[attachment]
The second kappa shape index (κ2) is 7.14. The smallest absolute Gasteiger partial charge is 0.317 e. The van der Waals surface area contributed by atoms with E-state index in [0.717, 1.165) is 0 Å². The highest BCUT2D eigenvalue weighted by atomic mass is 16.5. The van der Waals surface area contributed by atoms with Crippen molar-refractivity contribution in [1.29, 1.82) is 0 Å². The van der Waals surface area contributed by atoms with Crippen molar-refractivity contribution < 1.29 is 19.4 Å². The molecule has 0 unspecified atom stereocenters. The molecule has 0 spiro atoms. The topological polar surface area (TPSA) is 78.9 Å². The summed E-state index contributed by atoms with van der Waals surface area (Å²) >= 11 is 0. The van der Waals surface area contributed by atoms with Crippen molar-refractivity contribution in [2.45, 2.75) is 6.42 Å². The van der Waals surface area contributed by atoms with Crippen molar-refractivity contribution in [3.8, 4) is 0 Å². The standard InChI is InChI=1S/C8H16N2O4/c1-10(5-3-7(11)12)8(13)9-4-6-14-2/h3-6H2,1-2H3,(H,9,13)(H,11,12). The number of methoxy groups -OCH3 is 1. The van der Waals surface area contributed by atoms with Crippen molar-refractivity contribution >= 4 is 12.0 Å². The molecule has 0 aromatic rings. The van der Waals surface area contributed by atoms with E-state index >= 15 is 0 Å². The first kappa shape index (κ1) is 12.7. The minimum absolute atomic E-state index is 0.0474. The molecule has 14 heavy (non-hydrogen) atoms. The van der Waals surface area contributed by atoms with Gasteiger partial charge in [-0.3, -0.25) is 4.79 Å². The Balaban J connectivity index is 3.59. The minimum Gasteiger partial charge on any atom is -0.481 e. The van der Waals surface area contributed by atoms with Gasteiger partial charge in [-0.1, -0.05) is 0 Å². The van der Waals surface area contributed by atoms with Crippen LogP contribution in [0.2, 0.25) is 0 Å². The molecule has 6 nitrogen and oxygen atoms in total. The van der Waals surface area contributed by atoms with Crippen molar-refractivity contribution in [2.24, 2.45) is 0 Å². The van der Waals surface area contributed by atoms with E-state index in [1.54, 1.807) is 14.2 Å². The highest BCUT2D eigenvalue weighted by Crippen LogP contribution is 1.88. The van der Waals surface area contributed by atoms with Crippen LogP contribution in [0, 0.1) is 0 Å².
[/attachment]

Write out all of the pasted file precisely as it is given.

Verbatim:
The second kappa shape index (κ2) is 7.14. The smallest absolute Gasteiger partial charge is 0.317 e. The van der Waals surface area contributed by atoms with E-state index in [0.717, 1.165) is 0 Å². The highest BCUT2D eigenvalue weighted by atomic mass is 16.5. The van der Waals surface area contributed by atoms with Crippen molar-refractivity contribution in [1.29, 1.82) is 0 Å². The van der Waals surface area contributed by atoms with Crippen molar-refractivity contribution < 1.29 is 19.4 Å². The molecule has 0 unspecified atom stereocenters. The molecule has 0 spiro atoms. The topological polar surface area (TPSA) is 78.9 Å². The summed E-state index contributed by atoms with van der Waals surface area (Å²) >= 11 is 0. The van der Waals surface area contributed by atoms with Crippen molar-refractivity contribution in [2.45, 2.75) is 6.42 Å². The van der Waals surface area contributed by atoms with Crippen molar-refractivity contribution in [3.8, 4) is 0 Å². The standard InChI is InChI=1S/C8H16N2O4/c1-10(5-3-7(11)12)8(13)9-4-6-14-2/h3-6H2,1-2H3,(H,9,13)(H,11,12). The number of methoxy groups -OCH3 is 1. The van der Waals surface area contributed by atoms with Crippen molar-refractivity contribution >= 4 is 12.0 Å². The molecule has 0 aromatic rings. The van der Waals surface area contributed by atoms with E-state index >= 15 is 0 Å². The first kappa shape index (κ1) is 12.7. The minimum absolute atomic E-state index is 0.0474. The molecule has 14 heavy (non-hydrogen) atoms. The van der Waals surface area contributed by atoms with Gasteiger partial charge in [-0.3, -0.25) is 4.79 Å². The Balaban J connectivity index is 3.59. The minimum Gasteiger partial charge on any atom is -0.481 e. The van der Waals surface area contributed by atoms with Gasteiger partial charge in [-0.1, -0.05) is 0 Å². The van der Waals surface area contributed by atoms with Crippen LogP contribution in [0.2, 0.25) is 0 Å². The molecule has 6 nitrogen and oxygen atoms in total. The van der Waals surface area contributed by atoms with Crippen molar-refractivity contribution in [2.24, 2.45) is 0 Å². The van der Waals surface area contributed by atoms with E-state index in [1.54, 1.807) is 14.2 Å². The highest BCUT2D eigenvalue weighted by Crippen LogP contribution is 1.88. The van der Waals surface area contributed by atoms with Crippen LogP contribution in [0, 0.1) is 0 Å².